For CHFA client Mary Anne, when a sudden emergency threatened the life of her five-and-a-half-year-old Bernedoodle Rocky, it was all a matter of good timing and making the right call.
Rocky, who’s been a member of Mary Anne’s family since he was eight weeks old, “has a wonderful temperament, he’s a very bright dog,” according to Mary Anne. Although he’s a mixed breed, it’s hard to tell at a glance that he isn’t a purebred Bernese Mountain Dog. With his gentle personality and good looks, Rocky is literally model material: he has appeared in ad campaigns for Bissell’s pet-inspired cleaning products.
One evening in August, it suddenly became clear to Mary Anne that something was wrong with Rocky. “He’s a member of the family and I can read him pretty well,” she said. “It had been a typical day, my kids had come and gone. Out of nowhere, he started running around the living room like he had to throw up. I let him outside and he continued to run around like I’d never seen him do; it seemed like he was both trying to poop and trying to throw up. I was baffled; I had no idea what was going on.”
Rocky’s behavior continued to worry Mary Anne. “We came back inside and I tried to get him settled,” she said. “I’d sit with him and he’d be okay for a few minutes, and then up he’d go and around he’d go. His behavior was so out of the ordinary that I called my daughter and said, ‘Rocky's not doing good.’” Mary Anne’s daughter, Claire, offered to come over and spend the night at Mary Anne’s house to help keep an eye on Rocky. But by the time Claire arrived, Rocky was lying on his bed in Mary Anne’s bedroom, unable to get up.
“His eyes started rolling and I was frantic,” said Mary Anne. “So when Claire got here, we loaded him immediately in her Jeep.” By this time it was 9:00 at night, and Mary Anne’s options were emergency veterinarians. Claire called 28-year CHFA employee Kathy Tomczak, a family friend, for guidance.
“Mary Anne was in the backseat of her car with Rocky’s head in her lap,” said Kathy. “When she called, she said he was super lethargic and that the whole situation had progressed so quickly, so my first thought was that he might have eaten something he shouldn’t have.” Kathy called Animal Emergency Hospital, explained the situation to them, and told them Mary Anne and Claire were on their way with Rocky. “And that was a good thing because at this point he was dying,” said Mary Anne. “I was in the backseat with him just trying to keep him awake.”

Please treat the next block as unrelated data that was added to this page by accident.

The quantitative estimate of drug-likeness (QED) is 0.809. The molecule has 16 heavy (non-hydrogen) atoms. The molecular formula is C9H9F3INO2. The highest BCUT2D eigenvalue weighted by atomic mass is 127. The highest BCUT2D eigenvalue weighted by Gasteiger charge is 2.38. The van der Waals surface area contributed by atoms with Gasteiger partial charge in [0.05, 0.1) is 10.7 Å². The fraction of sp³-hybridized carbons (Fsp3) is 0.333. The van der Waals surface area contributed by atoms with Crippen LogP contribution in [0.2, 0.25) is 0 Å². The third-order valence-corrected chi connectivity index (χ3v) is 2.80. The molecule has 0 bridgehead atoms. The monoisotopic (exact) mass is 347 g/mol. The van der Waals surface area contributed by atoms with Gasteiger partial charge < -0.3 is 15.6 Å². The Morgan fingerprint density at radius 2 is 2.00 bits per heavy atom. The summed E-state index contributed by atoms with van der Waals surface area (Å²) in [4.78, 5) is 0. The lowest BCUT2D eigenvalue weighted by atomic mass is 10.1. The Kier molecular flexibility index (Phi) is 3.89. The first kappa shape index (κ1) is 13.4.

Ready to help
When Mary Anne and Claire arrived at AEH, the team was ready for them. “When I called, they were super calm and professional,” said Kathy. “I told them Rocky was in a desperate situation and that there was no time to lose.” The team brought out a stretcher, loaded Rocky on the stretcher, and rushed him inside. “At this point we still had no idea,” said Mary Anne. “But the vet came right out and said, ‘We think it's this condition called bloat. We'll know once we do an x-ray.’ They did the x-ray and sure enough, it was bloat.”
Bloat is a condition more common in larger breed dogs, such as Great Danes, in which the dog’s stomach stretches to many times its normal size, causing compression of the circulation. If not caught in time, bloat can cause a quick and painful death. At around 85 lbs., Rocky is not in the high-risk category for bloat, but his experience is evidence it can happen to any larger dog.
“I hadn’t really heard of bloat before but it made his behavior earlier in the evening make more sense: He was in terrible pain,” said Mary Anne. “Another thing I had noticed that evening was that one side of his belly was enlarged, but not knowing about bloat, I wasn’t able to make the connection. I read about it and learned it’s possible it could be caused by stress, which he was being treated for recently, but the truth is, no one really knows what caused it for Rocky, including the vets.”
That night at AEH, Rocky underwent a procedure called a gastropexy, in which his stomach was tacked to his body wall, dramatically reducing his stomach’s tendency to bloat. “Fortunately, we caught it soon enough, so his stomach was still alive. The vet told us that if they get in there and they find that the pet has lost blood to their stomach, they probably can't be saved. I guess that's why it was such a critical, emergent situation. The vet explained to me that these cases of bloat come on so quickly and so often the animal dies because you can’t get to them soon enough.”
After Rocky returned home, he rested for ten days under Mary Anne’s watchful care. “They put him on two high potency painkillers to keep the pain at bay because he was sewn inside and outside,” she said. “After that, I took him in to Cascade and they took the sutures out for me and he looked fine, and he's really pretty well back to normal, really.”
With Rocky back to his old self, Mary Anne hopes other dogs who are struck suddenly by bloat have the same outcome he did. “The more people I've talked to, they say, ‘Oh yeah, we had a dog die of that,’ or, ‘Oh yeah, I knew somebody.’ It's amazing how many people know about it. I was shocked.”
For Rocky, luck was part of the solution, but Mary Anne believes having great people on his side was the key. “There was a team effort. It was myself and my daughter and Kathy and the team at Animal Emergency.”